Open Access Short Communication

Achieving Tumor Free Margins: Intraoperative Pathology Consultation to Lower Re-Excision Rates at a Community Hospital

Shahrzad Abbassi Rahbar*, Monica Zipple, Amy Kirby, Maya Rauth and Mossum Sawhney

St Joseph Mercy Oakland, USA

Corresponding Author

Received Date: November 06, 2018;  Published Date: November 16, 2018


Objective: Achieving tumor free margins in a single surgery is the primary goal for breast conserving therapy (BCT). It is not uncommon for these patients to undergo more than one operation for positive margins. Within our patient population, lumpectomies requiring re-excision had gross pathological findings that could have warranted further margin excision at the index surgery.

Material and Methods: 579 patients who underwent lumpectomy were reviewed retrospectively from 2010 to 2017. 478 cases of ductal carcinoma in situ (DCIS) and invasive ductal carcinoma (IDC) were included. 91 patients underwent re-excision. Gross specimen findings that came within 2mm margins for DCIS and ink-on-tumor for IDC were considered potentially avoidable re-excisions based on the Society of Surgical Oncology-American Society for Radiation Oncology Consensus Guideline on margins. 35 cases of 91 re-excisions were found to have positive margins on gross pathologic evaluation.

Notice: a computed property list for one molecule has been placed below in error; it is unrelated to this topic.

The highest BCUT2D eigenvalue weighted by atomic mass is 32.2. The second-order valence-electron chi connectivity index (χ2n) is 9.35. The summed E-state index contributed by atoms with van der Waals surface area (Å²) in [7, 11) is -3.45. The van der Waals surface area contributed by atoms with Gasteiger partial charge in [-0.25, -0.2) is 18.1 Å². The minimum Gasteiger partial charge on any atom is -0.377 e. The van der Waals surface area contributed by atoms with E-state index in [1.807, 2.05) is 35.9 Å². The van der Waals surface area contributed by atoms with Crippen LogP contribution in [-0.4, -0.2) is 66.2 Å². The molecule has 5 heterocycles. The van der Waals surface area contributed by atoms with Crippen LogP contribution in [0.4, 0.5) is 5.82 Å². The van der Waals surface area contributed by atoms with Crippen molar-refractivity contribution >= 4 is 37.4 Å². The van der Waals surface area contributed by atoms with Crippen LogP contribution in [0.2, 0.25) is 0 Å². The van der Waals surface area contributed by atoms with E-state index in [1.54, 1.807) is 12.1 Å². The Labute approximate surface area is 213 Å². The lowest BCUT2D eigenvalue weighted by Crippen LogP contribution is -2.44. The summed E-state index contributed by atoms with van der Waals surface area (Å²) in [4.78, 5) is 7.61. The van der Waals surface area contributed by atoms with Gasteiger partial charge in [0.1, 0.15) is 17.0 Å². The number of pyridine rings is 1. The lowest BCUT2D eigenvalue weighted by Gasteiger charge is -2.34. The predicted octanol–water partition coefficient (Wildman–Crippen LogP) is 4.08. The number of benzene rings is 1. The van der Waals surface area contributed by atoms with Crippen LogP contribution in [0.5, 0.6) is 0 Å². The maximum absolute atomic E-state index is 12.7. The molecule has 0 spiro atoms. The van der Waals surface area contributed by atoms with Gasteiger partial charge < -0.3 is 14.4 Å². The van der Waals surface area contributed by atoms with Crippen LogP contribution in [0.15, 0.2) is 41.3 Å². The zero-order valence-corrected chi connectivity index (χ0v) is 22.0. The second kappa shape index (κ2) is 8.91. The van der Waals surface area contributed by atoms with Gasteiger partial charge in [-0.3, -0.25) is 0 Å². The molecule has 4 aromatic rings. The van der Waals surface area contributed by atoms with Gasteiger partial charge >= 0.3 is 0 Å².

Results and conclusion: The re-excision rate from 2010 to 2017 was calculated to be 19% with an average of 11 women each year. 38% of these patients had grossly positive margins. The re-excision rate according to types of histopathology was 28% for DCIS, 55% for IDC, and 53% for combined DCIS-IDC. The re-excision rate for BCT is 25% in the US. Re-excision surgery has the potential for added discomfort, surgical complications, increased health care cost, and additional emotional stress for patients. Our re-excision rate could have been reduced from 19% to 12%, by over one-third, if intra-operative pathology consultation had been utilized, with the highest impact in patients with IDC and combined DCIS-IDC.

Keywords: Re-excision; Lumpectomy; Breast conserving therapy; Ductal carcinoma in situ; Invasive ductal carcinoma

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